Direct reponsibility: Caspar Weinberger and the Reagan defense buildup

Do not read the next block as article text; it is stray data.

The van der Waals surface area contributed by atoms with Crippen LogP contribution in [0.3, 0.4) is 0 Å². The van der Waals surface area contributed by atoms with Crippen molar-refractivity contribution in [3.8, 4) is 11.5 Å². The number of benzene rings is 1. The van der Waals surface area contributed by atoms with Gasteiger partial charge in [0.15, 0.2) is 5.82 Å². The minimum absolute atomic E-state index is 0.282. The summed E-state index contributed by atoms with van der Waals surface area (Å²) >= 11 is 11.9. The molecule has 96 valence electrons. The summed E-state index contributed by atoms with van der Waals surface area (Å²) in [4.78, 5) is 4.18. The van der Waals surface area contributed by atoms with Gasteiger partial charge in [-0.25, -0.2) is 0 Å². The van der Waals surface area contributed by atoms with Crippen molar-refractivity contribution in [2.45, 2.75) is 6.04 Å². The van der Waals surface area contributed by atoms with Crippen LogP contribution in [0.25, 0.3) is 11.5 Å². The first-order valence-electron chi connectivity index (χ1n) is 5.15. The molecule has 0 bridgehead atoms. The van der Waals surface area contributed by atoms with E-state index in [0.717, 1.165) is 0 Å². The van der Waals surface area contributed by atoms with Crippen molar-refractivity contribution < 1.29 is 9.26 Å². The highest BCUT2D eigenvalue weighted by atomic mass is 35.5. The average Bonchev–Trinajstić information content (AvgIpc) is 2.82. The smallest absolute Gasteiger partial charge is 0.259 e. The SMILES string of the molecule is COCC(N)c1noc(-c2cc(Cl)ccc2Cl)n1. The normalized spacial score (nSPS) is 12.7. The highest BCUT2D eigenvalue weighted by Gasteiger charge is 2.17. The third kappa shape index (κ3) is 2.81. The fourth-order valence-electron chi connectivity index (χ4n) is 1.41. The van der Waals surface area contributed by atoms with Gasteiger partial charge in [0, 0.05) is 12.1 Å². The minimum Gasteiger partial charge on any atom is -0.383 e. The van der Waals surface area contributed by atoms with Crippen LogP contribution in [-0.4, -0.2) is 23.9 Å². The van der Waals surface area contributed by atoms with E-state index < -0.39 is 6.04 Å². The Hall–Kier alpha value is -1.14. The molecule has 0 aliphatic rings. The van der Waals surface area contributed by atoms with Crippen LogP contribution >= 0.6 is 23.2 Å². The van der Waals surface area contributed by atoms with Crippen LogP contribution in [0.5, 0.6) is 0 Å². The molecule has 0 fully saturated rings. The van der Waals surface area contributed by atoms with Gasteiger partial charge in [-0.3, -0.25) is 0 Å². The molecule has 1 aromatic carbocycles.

This dissertation explores the life of Caspar Weinberger and explains why President Reagan chose him for Secretary of Defense. Weinberger, not a defense technocrat, managed a massive defense buildup of 1.5 trillion dollars over a four year period. A biographical approach to Weinberger illuminates Reagan's selection, for in many ways Weinberger harkens back to an earlier type of defense manager more akin to Elihu Root than Robert McNamara; more a man of letters than technocrat. And yet Weinberger, the amateur historian, worked with budgets his entire public career. Essentially, Pentagon governance is the formation of a military budget that proscribes strategy. In Weinberger's case this meant financing a six hundred ship navy with fifteen aircraft carriers. His career began in Sacramento hammering out budgets while an assemblyman on the California State Assembly Ways and Means Committee. By 1968, Governor Reagan selected him as California State Finance Director. By 1970, Nixon appointed him Commissioner of the Federal Trade Commission and then Director of the Office of Management and Budget. By the time Weinberger left President Ford's cabinet as Secretary of Health, Education and Welfare in 1975 he accumulated twenty-five years of budget expertise. After five years at the Bechtel Corporation, Weinberger emerged a Republican senior statesman and was well prepared for the grueling defense budget battles ahead. Eventually the political momentum for more defense dollars waned but the Secretary remained committed to larger defense budgets and the loyalty of his boss. This dissertation explores the many challenges he faced through procurement scandals, MX basing, defense reorganization, and the selling of both the defense budget and the Strategic Defense Initiative. The President entrusted his good friend gifted with rhetorical skill to oversee the largest peacetime military buildup in American history. This study concludes that in the end Weinberger, a center-right Eisenhower Republican was beholden to no one but his boss, and accommodated his instinct for fiscal conservatism to the spending requirements of the Reagan Doctrine, thus "Cap the Knife" became "Cap the Ladle."